China names its price for EU help
However, bargaining over the price of its support is already underway.
Beijing's biggest trading partner – the EU – would like to boost the value of the yuan. But the financial crisis in Europe means China is calling the shots, and has repeatedly told the EU to get its house in order.
Beijing’s top brass have made it crystal clear that China will not sit on the sidelines and watch Europe fall, says Professor Liu Baocheng, from the University of International Business and Economics in Beijing.
China is waiting for the results of the latest EU summit which is expected to adopt further measures to curb the economic crisis in the form of additional austerity measures or new budget cuts.
In lending money to European capitals, “China wants to be sure that this money will be effective, will have purpose and will be returned,” affirms Professor Baocheng.
China is also considering helping the EU through other means than direct financial injections, explains the professor. It will offer aid “through collaboration, through more of a direct investment from Chinese businesses instead of simply loaning money to [European] government bond – that could be a better solution in the meantime,” he argues.
China is not satisfied with the austerity measures currently in place in EU countries, believing the pace of change is too slow, Baocheng believes. He says Europe lacks decisiveness and has even sabotaged its own rescue plans, so though China is ready to become the EU’s savior, “China will not be a ‘white knight’ in this regard.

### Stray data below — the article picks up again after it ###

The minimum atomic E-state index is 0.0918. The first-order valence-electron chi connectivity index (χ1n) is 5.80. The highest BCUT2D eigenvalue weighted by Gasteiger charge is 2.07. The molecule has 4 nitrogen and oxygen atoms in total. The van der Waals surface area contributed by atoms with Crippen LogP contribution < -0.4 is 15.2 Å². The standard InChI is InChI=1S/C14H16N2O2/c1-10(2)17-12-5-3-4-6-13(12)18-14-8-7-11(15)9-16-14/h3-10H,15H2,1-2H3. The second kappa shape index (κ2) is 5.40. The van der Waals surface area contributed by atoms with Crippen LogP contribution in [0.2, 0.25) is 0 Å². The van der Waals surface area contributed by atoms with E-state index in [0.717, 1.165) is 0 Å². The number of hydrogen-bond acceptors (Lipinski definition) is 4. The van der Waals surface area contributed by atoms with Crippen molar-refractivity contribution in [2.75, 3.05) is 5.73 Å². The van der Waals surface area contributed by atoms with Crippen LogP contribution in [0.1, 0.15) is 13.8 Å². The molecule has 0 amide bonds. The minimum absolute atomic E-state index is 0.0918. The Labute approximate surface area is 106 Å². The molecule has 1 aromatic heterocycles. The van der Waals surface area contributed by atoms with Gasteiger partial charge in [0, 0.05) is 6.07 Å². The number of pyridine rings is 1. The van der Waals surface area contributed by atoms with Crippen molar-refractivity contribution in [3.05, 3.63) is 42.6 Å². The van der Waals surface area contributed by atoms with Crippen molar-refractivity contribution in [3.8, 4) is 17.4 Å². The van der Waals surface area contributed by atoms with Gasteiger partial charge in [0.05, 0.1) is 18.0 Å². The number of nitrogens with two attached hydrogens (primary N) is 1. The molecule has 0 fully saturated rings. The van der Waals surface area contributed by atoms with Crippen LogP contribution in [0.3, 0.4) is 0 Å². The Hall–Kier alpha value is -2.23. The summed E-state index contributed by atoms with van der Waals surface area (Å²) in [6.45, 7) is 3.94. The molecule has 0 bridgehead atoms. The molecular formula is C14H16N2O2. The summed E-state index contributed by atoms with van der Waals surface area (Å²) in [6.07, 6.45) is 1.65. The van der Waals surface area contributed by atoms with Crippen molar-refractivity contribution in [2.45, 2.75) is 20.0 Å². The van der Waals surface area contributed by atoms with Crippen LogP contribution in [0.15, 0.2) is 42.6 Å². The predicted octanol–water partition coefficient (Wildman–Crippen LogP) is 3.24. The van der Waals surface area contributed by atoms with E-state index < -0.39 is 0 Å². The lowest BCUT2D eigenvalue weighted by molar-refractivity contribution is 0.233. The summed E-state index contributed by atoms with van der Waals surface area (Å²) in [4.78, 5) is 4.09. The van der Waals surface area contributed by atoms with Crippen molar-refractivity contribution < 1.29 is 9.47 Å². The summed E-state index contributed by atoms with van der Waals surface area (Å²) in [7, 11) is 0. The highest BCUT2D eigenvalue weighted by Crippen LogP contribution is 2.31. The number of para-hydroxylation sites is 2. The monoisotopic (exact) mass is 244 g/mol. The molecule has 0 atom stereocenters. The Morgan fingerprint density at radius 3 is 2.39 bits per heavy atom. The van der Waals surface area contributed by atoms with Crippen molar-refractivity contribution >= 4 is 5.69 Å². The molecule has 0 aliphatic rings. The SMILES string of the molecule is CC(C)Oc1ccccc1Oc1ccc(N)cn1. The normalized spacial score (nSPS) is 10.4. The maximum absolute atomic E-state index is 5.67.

“The understanding is that it is those individual countries who are having the problems which will be solving their own sovereign problems in the first instance,” explains Liu Baocheng, and China expects that the “euro zone can come up with the specific solution in which China can join to help.”
While Europe and China move towards closer financial co-operation, Washington is beating the drums of economic war against the sky-rocketing Chinese economy.
US lawmakers are calling for the White House to punish China for what they call 'predatory' trade tactics. They claim Beijing has devalued its currency to boost its own exports, while making American exports to China more expensive.
Earlier this month, the US Senate passed a bill that would allow it to impose tariffs on Chinese products.
“By some estimates, since 1990 the increase of China’s manufacturing sector has cost the US three million jobs,” acknowledged Beijing-based journalist Shannon Van Sant.
Some American lawmakers are urging a currency war against China, while others are far more moderate, reasoning with their hawkish colleagues that the current state of the American economy might not withstand a trade war with a major economic partner and creditor.
American lawmakers are sorely tempted to appeal to their voters who are feeling the heat of the economic downturn by fixing the blame for it on China. At the same time, the idea of a trade war with the Asian giant terrifies them. In theory, a US-China trade war is possible, shares Shannon Van Sant, but this would endanger the world’s efforts to solve the global economic crisis.
“No matter what the US starts – China is going to focus on its own economy to keep it growing,” affirms the journalist.